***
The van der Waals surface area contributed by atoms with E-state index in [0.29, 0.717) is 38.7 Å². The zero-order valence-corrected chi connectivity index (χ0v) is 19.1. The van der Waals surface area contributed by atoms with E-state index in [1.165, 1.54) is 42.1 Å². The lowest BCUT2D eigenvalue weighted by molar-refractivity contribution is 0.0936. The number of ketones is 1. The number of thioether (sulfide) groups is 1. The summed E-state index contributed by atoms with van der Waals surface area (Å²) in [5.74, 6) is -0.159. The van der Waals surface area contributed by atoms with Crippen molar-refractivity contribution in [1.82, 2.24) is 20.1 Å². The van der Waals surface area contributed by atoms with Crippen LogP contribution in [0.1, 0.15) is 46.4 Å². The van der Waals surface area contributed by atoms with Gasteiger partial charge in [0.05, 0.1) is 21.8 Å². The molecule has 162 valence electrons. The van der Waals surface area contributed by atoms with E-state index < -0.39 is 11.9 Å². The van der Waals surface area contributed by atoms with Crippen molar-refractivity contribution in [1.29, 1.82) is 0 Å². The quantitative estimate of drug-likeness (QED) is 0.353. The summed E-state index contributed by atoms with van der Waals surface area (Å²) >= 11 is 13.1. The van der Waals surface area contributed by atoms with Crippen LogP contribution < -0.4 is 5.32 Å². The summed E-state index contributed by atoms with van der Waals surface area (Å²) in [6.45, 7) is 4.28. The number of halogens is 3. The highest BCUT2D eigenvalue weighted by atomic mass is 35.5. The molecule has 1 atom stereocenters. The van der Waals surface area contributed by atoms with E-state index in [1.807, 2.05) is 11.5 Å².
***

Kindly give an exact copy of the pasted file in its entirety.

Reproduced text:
The van der Waals surface area contributed by atoms with E-state index in [0.29, 0.717) is 38.7 Å². The zero-order valence-corrected chi connectivity index (χ0v) is 19.1. The van der Waals surface area contributed by atoms with E-state index in [1.165, 1.54) is 42.1 Å². The lowest BCUT2D eigenvalue weighted by molar-refractivity contribution is 0.0936. The number of ketones is 1. The number of thioether (sulfide) groups is 1. The summed E-state index contributed by atoms with van der Waals surface area (Å²) in [5.74, 6) is -0.159. The van der Waals surface area contributed by atoms with Crippen molar-refractivity contribution in [1.82, 2.24) is 20.1 Å². The van der Waals surface area contributed by atoms with Crippen LogP contribution in [0.1, 0.15) is 46.4 Å². The van der Waals surface area contributed by atoms with Gasteiger partial charge in [0.05, 0.1) is 21.8 Å². The molecule has 162 valence electrons. The van der Waals surface area contributed by atoms with E-state index < -0.39 is 11.9 Å². The van der Waals surface area contributed by atoms with Crippen molar-refractivity contribution in [1.29, 1.82) is 0 Å². The quantitative estimate of drug-likeness (QED) is 0.353. The summed E-state index contributed by atoms with van der Waals surface area (Å²) >= 11 is 13.1. The van der Waals surface area contributed by atoms with Crippen LogP contribution < -0.4 is 5.32 Å². The summed E-state index contributed by atoms with van der Waals surface area (Å²) in [6.45, 7) is 4.28. The number of halogens is 3. The highest BCUT2D eigenvalue weighted by atomic mass is 35.5. The molecule has 1 atom stereocenters. The van der Waals surface area contributed by atoms with E-state index in [1.807, 2.05) is 11.5 Å².